British Cycling announces landmark trans and non-binary athlete inclusion policy ‘to ensure our sport is welcoming to all’
British Cycling has announced a new policy setting out how it includes trans and non-binary athletes at all levels of the sport.
It’s the first time that British Cycling, the national governing body for the sport in the UK, has specifically addressed trans and non-binary inclusion.
The policy sets out how trans people can change the gender marker on their British Cycling membership, the rules for competing in gendered categories at elite levels of the sport, and clear guidance on respecting trans and non-binary cyclists in all arenas, including using the correct name and pronouns and supporting all members’ choice of changing room.
Earlier this summer, British Cycling endorsed the first-ever Tour de Trans, which saw a non-binary cyclist pedal the length of Britain to raise awareness of trans issues in the UK.
And on National Coming Out day last week, the organisation also support Emily Bridges, one of Britain’s most promising young cyclists, as she came out as trans.
British Cycling began developing its transgender and non-binary participation policy in 2018, and now says it wants to create “a welcoming and inclusive environment” for all.
Chief executive Julie Harrington said: “As the governing body for cycling in Britain, we have a fundamental responsibility to ensure our sport is welcoming to all, and I hope that the publication of this policy provides additional reassurance to transgender and non-binary participants at all levels of our sport.
“We acknowledge that this is an evolving area of sports governance and our policy will be kept under continual review to ensure that we are responsive to future developments, and I’d like to say thank you to all of those from both within and outside of the organisation who have supported the development of the policy to date.
“At British Cycling we have been proud to work alongside stakeholders in the LGBTQ community over a number of years, including Stonewall and Pride Out, and we are fully committed to embedding equality into all areas of our work to ensure that cycling is a supportive and welcoming place for all.”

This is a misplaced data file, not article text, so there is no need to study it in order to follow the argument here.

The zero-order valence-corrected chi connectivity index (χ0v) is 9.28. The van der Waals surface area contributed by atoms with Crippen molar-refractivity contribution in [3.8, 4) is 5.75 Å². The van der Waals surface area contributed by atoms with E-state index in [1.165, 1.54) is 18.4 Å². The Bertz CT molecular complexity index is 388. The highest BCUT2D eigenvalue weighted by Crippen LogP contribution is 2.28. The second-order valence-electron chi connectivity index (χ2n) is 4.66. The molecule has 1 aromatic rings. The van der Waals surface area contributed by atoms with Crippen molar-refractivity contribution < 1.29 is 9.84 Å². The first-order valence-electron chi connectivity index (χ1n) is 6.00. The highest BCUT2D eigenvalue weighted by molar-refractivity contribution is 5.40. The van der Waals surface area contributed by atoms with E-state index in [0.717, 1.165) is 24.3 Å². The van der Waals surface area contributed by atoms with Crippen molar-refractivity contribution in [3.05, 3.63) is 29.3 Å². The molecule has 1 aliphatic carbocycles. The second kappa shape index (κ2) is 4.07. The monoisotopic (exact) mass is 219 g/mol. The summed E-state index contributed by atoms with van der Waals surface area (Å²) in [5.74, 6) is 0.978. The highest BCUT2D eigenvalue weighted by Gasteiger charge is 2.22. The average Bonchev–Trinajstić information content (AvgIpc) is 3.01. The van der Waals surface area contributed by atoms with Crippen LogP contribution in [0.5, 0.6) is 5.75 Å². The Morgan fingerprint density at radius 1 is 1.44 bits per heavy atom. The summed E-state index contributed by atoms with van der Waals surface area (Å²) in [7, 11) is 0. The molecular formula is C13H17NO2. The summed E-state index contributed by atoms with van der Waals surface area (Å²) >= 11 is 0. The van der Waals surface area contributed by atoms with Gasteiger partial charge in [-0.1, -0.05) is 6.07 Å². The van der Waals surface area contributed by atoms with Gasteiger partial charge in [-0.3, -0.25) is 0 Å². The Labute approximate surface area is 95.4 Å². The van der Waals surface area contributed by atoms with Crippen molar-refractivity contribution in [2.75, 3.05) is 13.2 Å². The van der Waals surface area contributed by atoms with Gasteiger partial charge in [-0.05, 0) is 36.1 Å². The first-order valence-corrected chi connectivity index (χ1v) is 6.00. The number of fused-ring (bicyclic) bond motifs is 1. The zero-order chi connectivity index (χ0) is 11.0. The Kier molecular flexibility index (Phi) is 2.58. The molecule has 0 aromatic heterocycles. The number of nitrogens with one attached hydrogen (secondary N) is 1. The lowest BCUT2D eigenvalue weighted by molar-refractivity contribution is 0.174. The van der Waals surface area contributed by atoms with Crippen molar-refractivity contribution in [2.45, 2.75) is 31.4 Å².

Members, or prospective members, who want to change the gender marker on their membership must provide a signed declaration stating the gender they wish to be identified as. This can’t be changed again for four years. Only male and female gender markers are available.
No medical evidence is required for a non-racing member’s gender marker to be updated. For those wishing to compete in women’s races, evidence must be provided showing the member’s total testosterone level in serum has been below 5 nmol/L for at least 12 months prior to the member’s first competition.
No medical evidence is required for trans or non-binary cyclists to compete in men’s races.
Former professional cyclist Philippa York, who publicly announced her own transition in 2017, said: “British Cycling has been setting the benchmarks for performance in sport and now they are doing the same for inclusion by having a policy which is easily understood.
“Whilst the work doesn’t end here, it is important that transgender and non-binary participants feel welcome and that everyone takes their responsibilities seriously to ensure that sport becomes more open and inclusive. Of course as scientific and social issues involved become better understood the policy will be updated but I’m glad to see such a positive beginning.”
British Cycling has also set out guidelines for treating trans and non-binary members with respect, including using correct names and pronouns, accepting people’s gender identity without demanding verification, and encouraging trans and non-binary members to use the gendered changing facilities of their choice.
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